The Corcoran Group's report showed a similar increase in sales. "A year and a half into the pandemic, it's safe to say that New York City has its mojo back," Corcoran's President and CEO Pamela Liebman said in a statement.
Buyers have drawn to co-operatives in recent months, a form of housing that has apparently lost its popularity in recent years. According to Corcoran, cooperatives made up 49 percent of all deals, versus 37 percent for existing condominiums. And in the hustle and bustle of the post-pandemic market, downtown appears to have benefited at the expense of uptown, according to Compass, who reported neighborhoods like Chelsea, SoHo and the East Village accounted for 31 percent of all businesses.
For Elizabeth Stribling-Kivlan, Senior Managing Director at Compass, one of the most encouraging developments of spring was the improvement in the financial district, a neighborhood that became a ghost town during the pandemic with the emptying of office buildings. Average prices there rose 33 percent in one year, the largest increase in any neighborhood, she said.
Yes, closed shops, sleepy business districts, and gun violence make Manhattan different than before, she said. But with more workers expected to return to the offices this fall and beyond, the district should soon resemble its old self.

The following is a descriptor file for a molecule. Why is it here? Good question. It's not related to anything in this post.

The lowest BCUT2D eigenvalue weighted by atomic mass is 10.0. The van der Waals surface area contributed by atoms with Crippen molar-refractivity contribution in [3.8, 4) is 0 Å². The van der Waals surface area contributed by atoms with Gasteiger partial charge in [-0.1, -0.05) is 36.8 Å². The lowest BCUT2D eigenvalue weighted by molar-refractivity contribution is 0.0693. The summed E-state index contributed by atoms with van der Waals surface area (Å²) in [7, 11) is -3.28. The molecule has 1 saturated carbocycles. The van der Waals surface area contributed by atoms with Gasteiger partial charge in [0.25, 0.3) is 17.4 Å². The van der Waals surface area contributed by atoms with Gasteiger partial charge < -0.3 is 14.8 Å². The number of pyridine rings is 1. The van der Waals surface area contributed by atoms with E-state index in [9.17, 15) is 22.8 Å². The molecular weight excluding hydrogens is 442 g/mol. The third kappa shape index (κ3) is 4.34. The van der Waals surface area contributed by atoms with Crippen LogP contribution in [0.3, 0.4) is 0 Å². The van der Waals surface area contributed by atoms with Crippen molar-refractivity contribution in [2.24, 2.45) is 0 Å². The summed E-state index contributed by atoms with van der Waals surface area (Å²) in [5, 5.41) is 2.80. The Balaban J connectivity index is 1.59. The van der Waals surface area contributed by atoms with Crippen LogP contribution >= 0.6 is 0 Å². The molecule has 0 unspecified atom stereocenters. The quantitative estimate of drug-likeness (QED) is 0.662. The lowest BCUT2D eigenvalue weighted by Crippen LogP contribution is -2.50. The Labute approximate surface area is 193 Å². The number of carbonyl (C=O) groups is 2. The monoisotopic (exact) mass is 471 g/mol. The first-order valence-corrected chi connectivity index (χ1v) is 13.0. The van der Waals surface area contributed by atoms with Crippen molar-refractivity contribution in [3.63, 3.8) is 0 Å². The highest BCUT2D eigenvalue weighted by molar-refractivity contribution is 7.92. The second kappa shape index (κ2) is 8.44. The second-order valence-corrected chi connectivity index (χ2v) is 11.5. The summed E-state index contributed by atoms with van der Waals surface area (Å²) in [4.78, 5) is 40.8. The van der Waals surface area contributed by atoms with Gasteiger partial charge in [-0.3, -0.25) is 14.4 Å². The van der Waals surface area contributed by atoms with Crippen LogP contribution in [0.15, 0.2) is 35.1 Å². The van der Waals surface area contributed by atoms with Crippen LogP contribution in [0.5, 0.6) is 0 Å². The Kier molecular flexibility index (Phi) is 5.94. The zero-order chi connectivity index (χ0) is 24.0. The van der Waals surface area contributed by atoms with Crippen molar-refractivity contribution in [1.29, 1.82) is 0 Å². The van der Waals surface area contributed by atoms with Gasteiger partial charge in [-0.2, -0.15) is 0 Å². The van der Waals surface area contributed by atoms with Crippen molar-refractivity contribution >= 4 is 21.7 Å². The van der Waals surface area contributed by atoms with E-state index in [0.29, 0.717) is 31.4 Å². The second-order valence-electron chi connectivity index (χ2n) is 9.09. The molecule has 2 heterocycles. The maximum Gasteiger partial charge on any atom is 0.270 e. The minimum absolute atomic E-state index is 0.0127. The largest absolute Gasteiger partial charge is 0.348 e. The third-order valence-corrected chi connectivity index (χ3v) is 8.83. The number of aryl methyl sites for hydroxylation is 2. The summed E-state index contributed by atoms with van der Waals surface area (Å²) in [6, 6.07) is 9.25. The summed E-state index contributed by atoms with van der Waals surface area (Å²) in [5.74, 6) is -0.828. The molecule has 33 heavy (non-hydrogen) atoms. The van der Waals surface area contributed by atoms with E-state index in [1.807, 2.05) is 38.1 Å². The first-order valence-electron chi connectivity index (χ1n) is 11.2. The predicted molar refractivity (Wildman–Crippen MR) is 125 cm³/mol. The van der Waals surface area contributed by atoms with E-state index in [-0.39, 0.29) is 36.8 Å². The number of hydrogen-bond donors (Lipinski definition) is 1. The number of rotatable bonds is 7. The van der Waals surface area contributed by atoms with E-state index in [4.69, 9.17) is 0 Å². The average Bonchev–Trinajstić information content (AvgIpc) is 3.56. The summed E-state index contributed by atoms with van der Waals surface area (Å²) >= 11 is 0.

"People feel like they want to go back there, they want to see what comes out of it," she said. "It's a new era for us."
However, prices can have a way. The price per square foot for resale homes, which is a useful indicator as it controls home size, Mr. Miller said, fell from $ 1,461, or 3.6 percent, to $ 1,408 this spring over a year ago.
"Prices are still not the same as they were a year ago," he said. The total discount buyers pay on list prices is 6.4 percent, which is better than 2020 but still higher than the decades average of 4.9 percent. "There's still a Covid rebate out there," Miller said, "but it's loosening up."